Last month, U.S. Public Interest Research Group released a report accusing U.S. corporations such as General Electric (GE) and Pfizer (PFE) of using offshore tax havens to evade $184 billion in income taxes last year. According to U.S. PIRG, General Electric has been particularly flagrant in its use of tax havens to dodge U.S. taxes, racking up an average tax rate of negative 11 percent (meaning we, the tax-paying taxpayers, actually paid GE a refund) from 2008 to 2012, "despite being profitable all of those years." Without disputing the facts of the findings, it's worth pointing out that U.S. PIRG isn't accusing GE -- or anyone else, really -- of doing anything illegal. (Just maybe a wee bit immoral.) Still, if a company of as high a profile as GE can get away with this kind of legalized tax evasion, it's worth asking just how widespread this practice is, and how often companies get away with it?
WalletHub Attempts an Answer
Fortunately, a separate study -- this one from online financial community WalletHub -- recently did some digging and attempted to answer this question.
Mining 2012 annual report data for the S&P 100, WalletHub came to several conclusions that may surprise you.
For instance, in taking U.S. corporations to task for overuse of offshore tax havens, it seems U.S. PIRG hit the nail on the head. WalletHub's report notes that by doing business internationally and taking advantage of disparities in tax rates, S&P 100 companies are generally able to pay about 30 percent lower tax rates on their international taxes than on their U.S. taxes.
Certain tech companies are especially adept at this game, with Apple (AAPL) and Google (GOOG), for example, working the international tax system to pay up to 80 percent lower taxes on profits earned abroad than those profits would be taxed at here in the U.S.
Of course, the fact that U.S. companies work the system to shield their profits from taxes whenever possible isn't news. And while tech companies seem to play this game better than most, it's not just the techs who are winning the game of tax dodgeball.
In 2012, The New York Times reported that the average American taxpayer pays about 24.7 percent of income annually for federal, state, and local income taxes. Yet WalletHub reports that no fewer than 28 companies in the S&P 100 paid less than 24.7 percent in overall taxes in 2012. A further three companies paid no taxes at all that year, due to their earning no taxable profits. Six more companies received tax refunds.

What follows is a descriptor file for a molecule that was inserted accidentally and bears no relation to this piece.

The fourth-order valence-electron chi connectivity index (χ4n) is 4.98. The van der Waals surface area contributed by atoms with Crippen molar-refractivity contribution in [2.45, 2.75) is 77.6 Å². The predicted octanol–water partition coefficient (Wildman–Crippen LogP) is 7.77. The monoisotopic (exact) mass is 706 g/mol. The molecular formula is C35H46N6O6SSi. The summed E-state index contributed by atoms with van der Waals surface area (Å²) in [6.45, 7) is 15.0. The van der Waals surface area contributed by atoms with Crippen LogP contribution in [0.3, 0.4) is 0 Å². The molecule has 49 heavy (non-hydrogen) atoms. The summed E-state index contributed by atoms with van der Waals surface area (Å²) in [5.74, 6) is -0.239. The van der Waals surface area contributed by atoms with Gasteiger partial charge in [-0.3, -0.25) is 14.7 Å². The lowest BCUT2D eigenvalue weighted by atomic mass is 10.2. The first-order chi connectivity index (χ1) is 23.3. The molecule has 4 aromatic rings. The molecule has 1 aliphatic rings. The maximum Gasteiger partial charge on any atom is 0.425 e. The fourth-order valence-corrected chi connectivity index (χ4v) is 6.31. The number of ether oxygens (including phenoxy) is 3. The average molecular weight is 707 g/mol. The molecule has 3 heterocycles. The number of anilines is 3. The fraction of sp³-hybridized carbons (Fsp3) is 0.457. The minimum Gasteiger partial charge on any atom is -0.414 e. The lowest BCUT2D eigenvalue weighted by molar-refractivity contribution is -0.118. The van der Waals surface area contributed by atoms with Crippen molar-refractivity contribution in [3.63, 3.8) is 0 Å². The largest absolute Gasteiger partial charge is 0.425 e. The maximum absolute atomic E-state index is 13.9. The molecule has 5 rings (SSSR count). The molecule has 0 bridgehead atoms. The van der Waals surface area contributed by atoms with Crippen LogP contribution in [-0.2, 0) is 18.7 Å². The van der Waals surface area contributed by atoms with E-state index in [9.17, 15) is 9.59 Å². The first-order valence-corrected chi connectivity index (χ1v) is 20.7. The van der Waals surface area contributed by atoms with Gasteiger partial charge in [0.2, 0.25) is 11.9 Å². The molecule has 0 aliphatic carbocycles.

In other words, as a percentage of income at least, more than one American company in three is paying a lower tax rate than the average mom-and-pop taxpayer pays.
The Big Surprise
So far, so bad. But here's the good news: Just as with individual taxpayers, corporate taxpayers' tax rates tend to fluctuate from year to year. Sometimes, they get off scot-free. Other years, they take some pretty big tax hits. But overall and over time, it turns out that corporations really do appear to be paying their fair share.
Five of the top 10 companies cited in WalletHub's survey as paying the highest taxes as a percentage of their profits were oil companies. Namely, Exxon Mobil (XOM), Chevron (CVX), Occidental Petroleum (OXY), ConocoPhillips (COP) and Apache (APA). Exxon paid a 39.4 percent effective tax rate in 2012 -- and the others all paid 40 percent and up. This was pretty good news for U.S. taxpayers as a whole, because, as it turns out, two of these companies were Nos. 1 and 3 for the most profitable companies in the S&P 100 that year. Exxon Mobil earned about $44.9 billion in 2012, and Chevron earned more than $26.2 billion.
When you get right down to it, though, while some corporations win at the tax minimization game, and others, like the oil companies, don't, on the whole it turns out that America's biggest companies really are paying their fair share.
Between federal, state, local, and international taxes, the average percentage of corporate profits paid out as taxes by America's top 100 companies was 26.9 percent. That's more than 2 full percentage points more than the rest of us pay.
Motley Fool contributor Rich Smith owns shares of Apple. The Motley Fool recommends and owns Apple and Google (A and C shares), and owns shares of General Electric.